fighting from before dawn to well after dusk.

He has trouble spelling, thus letter writing is a pain for him, but he can field strip a rifle in 30 seconds and
reassemble it in less. He can recite to you the nomenclature of a machine gun or grenade launcher and use
either one effectively if he must. He digs foxholes and latrines and can apply first aid like a professional. He
can march until he is told to stop or stop until he is told to march. He obeys orders instantly and without
hesitation, but he is not without spirit or individual dignity.

He is self-sufficient. He has two sets of fatigues: he washes one and wears the other. He keeps his canteens
full and his feet dry. He sometimes forgets to brush his teeth, but never to clean his rifle. He can cook his
own meals, mend his own clothes, and fix his own hurts. If you're thirsty, he'll share his water with you; if
you are hungry, his food. He'll even split his ammunition with you in the midst of battle when you run low. He
has learned to use his hands like weapons and his weapons like they were his hands. He can save your life --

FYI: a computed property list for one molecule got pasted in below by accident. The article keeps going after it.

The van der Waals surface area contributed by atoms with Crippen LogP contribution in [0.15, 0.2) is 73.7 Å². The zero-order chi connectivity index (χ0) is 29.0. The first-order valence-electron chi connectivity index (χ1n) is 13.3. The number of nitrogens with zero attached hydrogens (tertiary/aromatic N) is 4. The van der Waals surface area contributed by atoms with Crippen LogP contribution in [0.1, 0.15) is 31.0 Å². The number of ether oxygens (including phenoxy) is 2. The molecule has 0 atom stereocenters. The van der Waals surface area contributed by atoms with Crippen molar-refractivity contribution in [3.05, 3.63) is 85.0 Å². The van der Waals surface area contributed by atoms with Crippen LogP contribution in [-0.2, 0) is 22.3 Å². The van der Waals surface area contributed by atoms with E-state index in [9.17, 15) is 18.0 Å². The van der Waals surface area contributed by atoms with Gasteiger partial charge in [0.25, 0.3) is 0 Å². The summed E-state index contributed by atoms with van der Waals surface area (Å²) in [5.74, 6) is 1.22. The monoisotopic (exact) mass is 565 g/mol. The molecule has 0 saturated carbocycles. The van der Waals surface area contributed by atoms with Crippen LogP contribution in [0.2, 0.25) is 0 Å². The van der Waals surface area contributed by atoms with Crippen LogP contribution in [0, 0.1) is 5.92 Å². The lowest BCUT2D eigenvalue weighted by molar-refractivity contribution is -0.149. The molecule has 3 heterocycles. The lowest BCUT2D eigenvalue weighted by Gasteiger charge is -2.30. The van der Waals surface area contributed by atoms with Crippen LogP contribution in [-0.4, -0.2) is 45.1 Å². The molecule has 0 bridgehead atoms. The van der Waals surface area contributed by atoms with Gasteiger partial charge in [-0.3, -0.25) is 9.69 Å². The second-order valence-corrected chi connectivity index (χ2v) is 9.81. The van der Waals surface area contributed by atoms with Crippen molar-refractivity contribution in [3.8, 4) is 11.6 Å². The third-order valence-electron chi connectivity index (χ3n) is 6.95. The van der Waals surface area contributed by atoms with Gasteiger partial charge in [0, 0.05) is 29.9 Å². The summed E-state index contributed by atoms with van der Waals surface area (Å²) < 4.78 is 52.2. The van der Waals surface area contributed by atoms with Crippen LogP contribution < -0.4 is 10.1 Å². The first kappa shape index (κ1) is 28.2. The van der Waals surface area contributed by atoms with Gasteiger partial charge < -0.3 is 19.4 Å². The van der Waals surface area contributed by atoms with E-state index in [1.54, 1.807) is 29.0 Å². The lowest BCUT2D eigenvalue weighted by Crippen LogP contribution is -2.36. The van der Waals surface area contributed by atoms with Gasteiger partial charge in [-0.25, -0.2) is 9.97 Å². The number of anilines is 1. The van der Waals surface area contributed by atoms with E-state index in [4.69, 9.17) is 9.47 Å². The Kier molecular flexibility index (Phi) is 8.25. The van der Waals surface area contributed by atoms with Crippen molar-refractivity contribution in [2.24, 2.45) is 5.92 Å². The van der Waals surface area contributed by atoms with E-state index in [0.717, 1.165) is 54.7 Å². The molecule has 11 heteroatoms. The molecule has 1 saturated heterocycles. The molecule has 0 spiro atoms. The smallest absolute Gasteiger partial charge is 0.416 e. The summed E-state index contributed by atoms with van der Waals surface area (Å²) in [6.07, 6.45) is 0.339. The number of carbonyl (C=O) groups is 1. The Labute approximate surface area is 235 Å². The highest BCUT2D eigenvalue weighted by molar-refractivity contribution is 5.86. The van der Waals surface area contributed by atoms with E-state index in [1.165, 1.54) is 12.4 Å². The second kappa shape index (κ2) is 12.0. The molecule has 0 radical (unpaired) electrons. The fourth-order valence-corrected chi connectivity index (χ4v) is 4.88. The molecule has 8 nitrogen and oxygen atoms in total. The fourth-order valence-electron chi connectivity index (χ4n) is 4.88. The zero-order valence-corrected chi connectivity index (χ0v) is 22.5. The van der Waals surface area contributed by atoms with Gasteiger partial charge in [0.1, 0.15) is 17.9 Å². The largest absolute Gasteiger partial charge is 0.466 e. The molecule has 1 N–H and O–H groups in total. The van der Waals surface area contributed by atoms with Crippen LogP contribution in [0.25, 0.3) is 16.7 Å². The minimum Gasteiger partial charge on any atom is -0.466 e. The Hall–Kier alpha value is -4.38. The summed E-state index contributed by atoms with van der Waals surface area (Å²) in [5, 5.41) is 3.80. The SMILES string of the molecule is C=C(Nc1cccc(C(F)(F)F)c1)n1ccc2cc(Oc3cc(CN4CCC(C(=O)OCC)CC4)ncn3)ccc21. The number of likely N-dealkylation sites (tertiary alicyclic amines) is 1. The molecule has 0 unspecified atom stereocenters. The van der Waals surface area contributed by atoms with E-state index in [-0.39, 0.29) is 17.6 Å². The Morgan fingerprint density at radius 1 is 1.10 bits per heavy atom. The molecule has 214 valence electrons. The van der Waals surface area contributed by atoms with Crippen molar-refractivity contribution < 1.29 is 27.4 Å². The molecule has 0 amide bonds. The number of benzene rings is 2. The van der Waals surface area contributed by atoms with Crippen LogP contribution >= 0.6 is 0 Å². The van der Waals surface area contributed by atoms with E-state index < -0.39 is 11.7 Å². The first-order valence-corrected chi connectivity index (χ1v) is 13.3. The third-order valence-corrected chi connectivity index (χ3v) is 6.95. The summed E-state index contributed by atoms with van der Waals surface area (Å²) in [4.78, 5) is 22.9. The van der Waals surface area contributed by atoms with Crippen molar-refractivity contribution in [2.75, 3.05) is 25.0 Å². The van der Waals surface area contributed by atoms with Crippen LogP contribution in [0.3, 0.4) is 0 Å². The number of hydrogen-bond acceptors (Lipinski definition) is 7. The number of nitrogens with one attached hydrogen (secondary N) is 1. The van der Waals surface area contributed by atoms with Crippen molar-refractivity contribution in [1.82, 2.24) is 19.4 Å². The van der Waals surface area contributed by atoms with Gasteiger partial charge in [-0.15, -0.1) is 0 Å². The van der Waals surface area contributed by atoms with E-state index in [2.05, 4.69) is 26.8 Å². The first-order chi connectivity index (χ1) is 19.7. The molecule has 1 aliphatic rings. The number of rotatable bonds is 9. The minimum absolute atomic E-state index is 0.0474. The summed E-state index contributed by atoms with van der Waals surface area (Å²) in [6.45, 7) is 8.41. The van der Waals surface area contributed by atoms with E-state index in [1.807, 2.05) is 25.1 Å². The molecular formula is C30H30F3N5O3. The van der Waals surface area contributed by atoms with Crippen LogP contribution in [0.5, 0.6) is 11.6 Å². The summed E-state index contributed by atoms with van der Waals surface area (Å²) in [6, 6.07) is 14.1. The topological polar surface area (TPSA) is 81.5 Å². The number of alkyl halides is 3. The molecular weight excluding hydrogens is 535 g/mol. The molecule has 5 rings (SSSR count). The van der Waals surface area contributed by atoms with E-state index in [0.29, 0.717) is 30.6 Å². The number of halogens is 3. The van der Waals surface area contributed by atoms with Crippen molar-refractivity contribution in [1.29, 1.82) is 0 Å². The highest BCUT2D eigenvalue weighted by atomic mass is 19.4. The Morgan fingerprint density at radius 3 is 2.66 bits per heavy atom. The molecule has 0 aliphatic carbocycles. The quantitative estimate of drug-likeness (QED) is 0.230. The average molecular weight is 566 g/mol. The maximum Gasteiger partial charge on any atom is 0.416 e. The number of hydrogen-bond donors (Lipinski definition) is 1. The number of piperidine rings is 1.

or take it, because that is his job.

He will often do twice the work of a civilian, draw half the pay and still find ironic humor in it all. He has seen
more suffering and death than he should have in his short lifetime. He has stood atop mountains of dead
bodies, and helped to create them. He has wept in public and in private, for friends who have fallen in combat
and is unashamed. Just as did his Father, Grandfather, and Great-grandfather, he is paying the price for our

Beardless or not, he is not a boy. He is the American Fighting Man that has kept this country free for over 200
years. He has asked nothing in return, except our friendship and understanding. Remember him, always, for
he has earned our respect and admiration with his blood.

(25 Oct 2002)


I watched the flag pass by one day, It fluttered in the breeze. A young Marine saluted it, And then he stood at
ease. I looked at him in uniform so young, so tall, so proud, with hair cut square and eyes alert, He'd stand
out in any crowd. I thought how many men like him had fallen through the years. How many died on foreign
soil? How many mothers' tears? How many pilots' planes shot down? How many died at sea? How many
foxholes were soldiers' graves? No, freedom isn't free. I heard the sound of Taps one night, when everything
was still, I listened to the bugler play and felt a sudden chill. I wondered just how many times that Taps had
meant "Amen," when a flag had draped a coffin of a brother or a friend. I thought of all the children, of the
mothers and the wives, of fathers, sons and husbands with interrupted lives. I thought about a grave yard at
the bottom of the sea, of unmarked graves in Arlington. No, freedom isn't free.

Enjoy Your Freedom & God Bless Our Troops
Chief Billy D. McAfee, USNR-Ret